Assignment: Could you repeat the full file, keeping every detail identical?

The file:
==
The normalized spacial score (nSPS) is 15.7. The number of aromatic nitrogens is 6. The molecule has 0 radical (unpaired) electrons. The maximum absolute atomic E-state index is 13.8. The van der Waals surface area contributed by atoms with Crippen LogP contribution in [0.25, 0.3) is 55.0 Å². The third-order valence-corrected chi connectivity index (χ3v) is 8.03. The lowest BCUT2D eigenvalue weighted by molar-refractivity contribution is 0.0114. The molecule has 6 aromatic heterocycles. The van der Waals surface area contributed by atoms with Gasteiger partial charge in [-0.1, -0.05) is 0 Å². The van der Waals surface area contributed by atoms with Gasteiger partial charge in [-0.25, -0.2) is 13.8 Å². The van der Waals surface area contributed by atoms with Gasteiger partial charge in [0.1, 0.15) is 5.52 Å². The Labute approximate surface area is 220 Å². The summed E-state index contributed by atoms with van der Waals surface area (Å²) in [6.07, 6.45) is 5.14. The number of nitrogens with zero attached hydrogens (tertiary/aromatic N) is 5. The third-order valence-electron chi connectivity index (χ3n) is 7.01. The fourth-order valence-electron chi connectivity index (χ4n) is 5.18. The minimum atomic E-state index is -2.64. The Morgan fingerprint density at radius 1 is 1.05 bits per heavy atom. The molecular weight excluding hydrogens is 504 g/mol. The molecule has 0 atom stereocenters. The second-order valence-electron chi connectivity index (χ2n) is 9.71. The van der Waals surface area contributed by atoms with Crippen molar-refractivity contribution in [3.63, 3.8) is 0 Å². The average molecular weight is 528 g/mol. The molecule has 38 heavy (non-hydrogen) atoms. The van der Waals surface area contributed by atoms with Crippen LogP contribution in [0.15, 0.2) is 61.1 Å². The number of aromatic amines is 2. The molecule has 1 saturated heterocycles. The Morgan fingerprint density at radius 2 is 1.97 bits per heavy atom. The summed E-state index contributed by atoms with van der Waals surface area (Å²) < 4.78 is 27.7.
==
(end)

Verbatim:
The normalized spacial score (nSPS) is 15.7. The number of aromatic nitrogens is 6. The molecule has 0 radical (unpaired) electrons. The maximum absolute atomic E-state index is 13.8. The van der Waals surface area contributed by atoms with Crippen LogP contribution in [0.25, 0.3) is 55.0 Å². The third-order valence-corrected chi connectivity index (χ3v) is 8.03. The lowest BCUT2D eigenvalue weighted by molar-refractivity contribution is 0.0114. The molecule has 6 aromatic heterocycles. The van der Waals surface area contributed by atoms with Gasteiger partial charge in [-0.1, -0.05) is 0 Å². The van der Waals surface area contributed by atoms with Gasteiger partial charge in [-0.25, -0.2) is 13.8 Å². The van der Waals surface area contributed by atoms with Gasteiger partial charge in [0.1, 0.15) is 5.52 Å². The Labute approximate surface area is 220 Å². The summed E-state index contributed by atoms with van der Waals surface area (Å²) in [6.07, 6.45) is 5.14. The number of nitrogens with zero attached hydrogens (tertiary/aromatic N) is 5. The third-order valence-electron chi connectivity index (χ3n) is 7.01. The fourth-order valence-electron chi connectivity index (χ4n) is 5.18. The minimum atomic E-state index is -2.64. The Morgan fingerprint density at radius 1 is 1.05 bits per heavy atom. The molecular weight excluding hydrogens is 504 g/mol. The molecule has 0 atom stereocenters. The second-order valence-electron chi connectivity index (χ2n) is 9.71. The van der Waals surface area contributed by atoms with Crippen molar-refractivity contribution in [3.63, 3.8) is 0 Å². The average molecular weight is 528 g/mol. The molecule has 38 heavy (non-hydrogen) atoms. The van der Waals surface area contributed by atoms with Crippen LogP contribution in [0.15, 0.2) is 61.1 Å². The number of aromatic amines is 2. The molecule has 1 saturated heterocycles. The Morgan fingerprint density at radius 2 is 1.97 bits per heavy atom. The summed E-state index contributed by atoms with van der Waals surface area (Å²) < 4.78 is 27.7.